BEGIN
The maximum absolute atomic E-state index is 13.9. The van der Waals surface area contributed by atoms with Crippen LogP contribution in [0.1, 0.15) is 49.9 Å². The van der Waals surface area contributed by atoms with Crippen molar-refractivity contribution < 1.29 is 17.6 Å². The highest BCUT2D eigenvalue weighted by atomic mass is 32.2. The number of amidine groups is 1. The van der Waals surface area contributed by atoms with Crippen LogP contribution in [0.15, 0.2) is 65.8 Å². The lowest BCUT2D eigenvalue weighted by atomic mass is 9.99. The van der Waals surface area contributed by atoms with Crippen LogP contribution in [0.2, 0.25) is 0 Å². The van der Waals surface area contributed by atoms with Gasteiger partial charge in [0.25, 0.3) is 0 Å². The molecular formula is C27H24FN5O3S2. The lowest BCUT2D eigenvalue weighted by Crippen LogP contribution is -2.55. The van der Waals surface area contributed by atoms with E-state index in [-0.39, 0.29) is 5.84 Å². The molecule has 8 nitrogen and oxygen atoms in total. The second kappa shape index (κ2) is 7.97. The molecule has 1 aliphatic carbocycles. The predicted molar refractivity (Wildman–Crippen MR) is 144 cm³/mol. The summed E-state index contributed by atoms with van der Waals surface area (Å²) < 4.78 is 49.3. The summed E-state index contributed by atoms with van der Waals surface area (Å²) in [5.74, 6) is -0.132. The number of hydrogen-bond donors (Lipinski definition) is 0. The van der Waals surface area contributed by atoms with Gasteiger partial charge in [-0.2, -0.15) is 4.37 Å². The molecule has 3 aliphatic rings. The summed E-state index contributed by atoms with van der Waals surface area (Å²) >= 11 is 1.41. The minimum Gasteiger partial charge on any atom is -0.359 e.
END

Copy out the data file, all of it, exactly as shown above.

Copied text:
The maximum absolute atomic E-state index is 13.9. The van der Waals surface area contributed by atoms with Crippen LogP contribution in [0.1, 0.15) is 49.9 Å². The van der Waals surface area contributed by atoms with Crippen molar-refractivity contribution < 1.29 is 17.6 Å². The highest BCUT2D eigenvalue weighted by atomic mass is 32.2. The number of amidine groups is 1. The van der Waals surface area contributed by atoms with Crippen LogP contribution in [0.15, 0.2) is 65.8 Å². The lowest BCUT2D eigenvalue weighted by atomic mass is 9.99. The van der Waals surface area contributed by atoms with Crippen LogP contribution in [0.2, 0.25) is 0 Å². The van der Waals surface area contributed by atoms with Gasteiger partial charge in [0.25, 0.3) is 0 Å². The molecular formula is C27H24FN5O3S2. The lowest BCUT2D eigenvalue weighted by Crippen LogP contribution is -2.55. The van der Waals surface area contributed by atoms with E-state index in [-0.39, 0.29) is 5.84 Å². The molecule has 8 nitrogen and oxygen atoms in total. The second kappa shape index (κ2) is 7.97. The molecule has 1 aliphatic carbocycles. The predicted molar refractivity (Wildman–Crippen MR) is 144 cm³/mol. The summed E-state index contributed by atoms with van der Waals surface area (Å²) < 4.78 is 49.3. The summed E-state index contributed by atoms with van der Waals surface area (Å²) in [5.74, 6) is -0.132. The number of hydrogen-bond donors (Lipinski definition) is 0. The van der Waals surface area contributed by atoms with Gasteiger partial charge in [-0.2, -0.15) is 4.37 Å². The molecule has 3 aliphatic rings. The summed E-state index contributed by atoms with van der Waals surface area (Å²) >= 11 is 1.41. The minimum Gasteiger partial charge on any atom is -0.359 e.